How Many Women Are In Government Now? Elected Representation Still Drags Behind In A Serious Way
American voters fell short of making history on Tuesday when they elected Donald Trump. The momentousness of what could have been requires no further elaboration — half of all Americans are women, and yet we’ve only elected men to the highest office in the land. But Hillary Clinton’s close proximity to the Oval Office inevitably raises another question: Now, after the election, how many women are employed by the federal government?
We can start first with how many women make up elected federal officials, which is different from how many actually work for the federal government. Taking into account both Clinton’s near election and recently-concluded House and Senate races, women now make up 20 percent of Congress. Even by adding a net total of one more woman, the U.S. Senate broke a record for most women serving at once.
On Tuesday, Nevada elected the nation's first Latina U.S. Senator. Catherine Cortez Masto, the daughter of a Mexican immigrant, made history when she beat out her Republican opponent, Rep. Joe Heck, in the race to fill the seat of retired Senate Minority Leader Harry Reid. California also made history when it elected California Attorney General Kamala Harris to the U.S. Senate. Harris, who has an Indian mother and a Jamaican-American father, is the first Indian American senator.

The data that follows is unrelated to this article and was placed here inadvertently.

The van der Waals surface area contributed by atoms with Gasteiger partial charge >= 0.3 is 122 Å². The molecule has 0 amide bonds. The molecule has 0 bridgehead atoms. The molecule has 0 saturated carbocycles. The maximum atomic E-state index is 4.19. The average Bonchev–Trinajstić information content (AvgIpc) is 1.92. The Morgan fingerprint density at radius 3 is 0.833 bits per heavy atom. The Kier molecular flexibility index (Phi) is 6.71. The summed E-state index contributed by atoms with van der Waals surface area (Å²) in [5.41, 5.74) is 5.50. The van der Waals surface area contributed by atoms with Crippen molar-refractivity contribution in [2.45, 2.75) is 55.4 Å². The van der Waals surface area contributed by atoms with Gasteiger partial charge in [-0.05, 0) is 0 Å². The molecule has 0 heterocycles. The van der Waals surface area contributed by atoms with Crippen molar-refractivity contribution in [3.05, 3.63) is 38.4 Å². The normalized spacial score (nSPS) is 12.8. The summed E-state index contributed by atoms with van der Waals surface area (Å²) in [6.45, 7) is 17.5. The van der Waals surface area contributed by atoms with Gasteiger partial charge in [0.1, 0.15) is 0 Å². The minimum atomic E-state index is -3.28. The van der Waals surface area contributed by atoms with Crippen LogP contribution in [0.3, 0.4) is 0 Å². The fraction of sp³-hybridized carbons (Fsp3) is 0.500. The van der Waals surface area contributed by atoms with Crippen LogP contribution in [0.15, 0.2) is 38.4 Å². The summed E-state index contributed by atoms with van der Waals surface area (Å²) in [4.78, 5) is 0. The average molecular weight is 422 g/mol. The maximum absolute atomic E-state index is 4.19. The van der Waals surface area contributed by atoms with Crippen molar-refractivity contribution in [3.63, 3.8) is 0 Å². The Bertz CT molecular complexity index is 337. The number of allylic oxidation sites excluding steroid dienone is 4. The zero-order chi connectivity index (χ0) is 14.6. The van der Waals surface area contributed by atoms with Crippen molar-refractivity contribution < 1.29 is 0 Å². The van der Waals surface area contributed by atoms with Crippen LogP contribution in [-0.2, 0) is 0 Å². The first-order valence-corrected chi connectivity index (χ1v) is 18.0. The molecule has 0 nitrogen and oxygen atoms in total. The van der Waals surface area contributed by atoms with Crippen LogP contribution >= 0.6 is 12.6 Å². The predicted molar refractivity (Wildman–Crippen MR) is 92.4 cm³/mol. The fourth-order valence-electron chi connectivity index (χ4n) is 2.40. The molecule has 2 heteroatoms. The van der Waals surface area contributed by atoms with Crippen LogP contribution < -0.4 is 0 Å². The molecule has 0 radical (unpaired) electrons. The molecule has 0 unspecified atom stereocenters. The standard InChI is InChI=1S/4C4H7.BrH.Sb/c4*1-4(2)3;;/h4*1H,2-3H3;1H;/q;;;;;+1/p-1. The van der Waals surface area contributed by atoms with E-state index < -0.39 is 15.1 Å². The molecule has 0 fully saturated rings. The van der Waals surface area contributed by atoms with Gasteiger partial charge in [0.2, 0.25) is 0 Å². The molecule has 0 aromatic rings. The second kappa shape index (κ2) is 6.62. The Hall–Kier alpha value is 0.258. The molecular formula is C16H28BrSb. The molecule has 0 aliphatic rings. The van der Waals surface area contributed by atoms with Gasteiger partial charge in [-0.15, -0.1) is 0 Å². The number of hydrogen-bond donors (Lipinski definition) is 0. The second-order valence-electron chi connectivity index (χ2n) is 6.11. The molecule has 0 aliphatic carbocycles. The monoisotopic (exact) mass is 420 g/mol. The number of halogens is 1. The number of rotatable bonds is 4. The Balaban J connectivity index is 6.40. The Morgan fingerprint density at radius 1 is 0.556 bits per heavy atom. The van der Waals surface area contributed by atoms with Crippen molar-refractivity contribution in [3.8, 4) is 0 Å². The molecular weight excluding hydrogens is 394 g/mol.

Depressingly, though perhaps not surprisingly, the United States lags behind many, many other countries in terms of female representation in government. In Rwanda, for example, women make up a whopping 64 percent of parliament. In Cuba, 49 percent of all representatives are women. Sweden, Bolivia, Senegal, Mexico, Iceland, Mozambique, Andorra, Burundi, Zimbabwe, Sudan, Italy and even Saudi Arabia also had a higher percentage of women in government than men as of 2016. The same, sadly, can't be said for the United States.
Plenty of other countries also had women serving as heads of state long before America did. They include Israel, Germany, Iceland, the Philippines, Pakistan, Ireland, Liberia, Brazil and many others.
While the United States lags behind the rest of the world in female representation (it's at 97th, according to Vox), there is some better news when it comes to women working for the federal government in general. According to a 2014 report from the United States Office of Personal Management, women make up 43.3 percent of the federal workforce. Moreover, according to a report from the Government Accountability Office this year, women made up on 33.7 percent of all senior executives in the federal government, nearly double the percent of women in senior positions in the private sector.
It wasn't quite America's time to join the ranks of those countries who have elected women to the highest office. But no doubt, we're one step closer to breaking that pesky glass ceiling.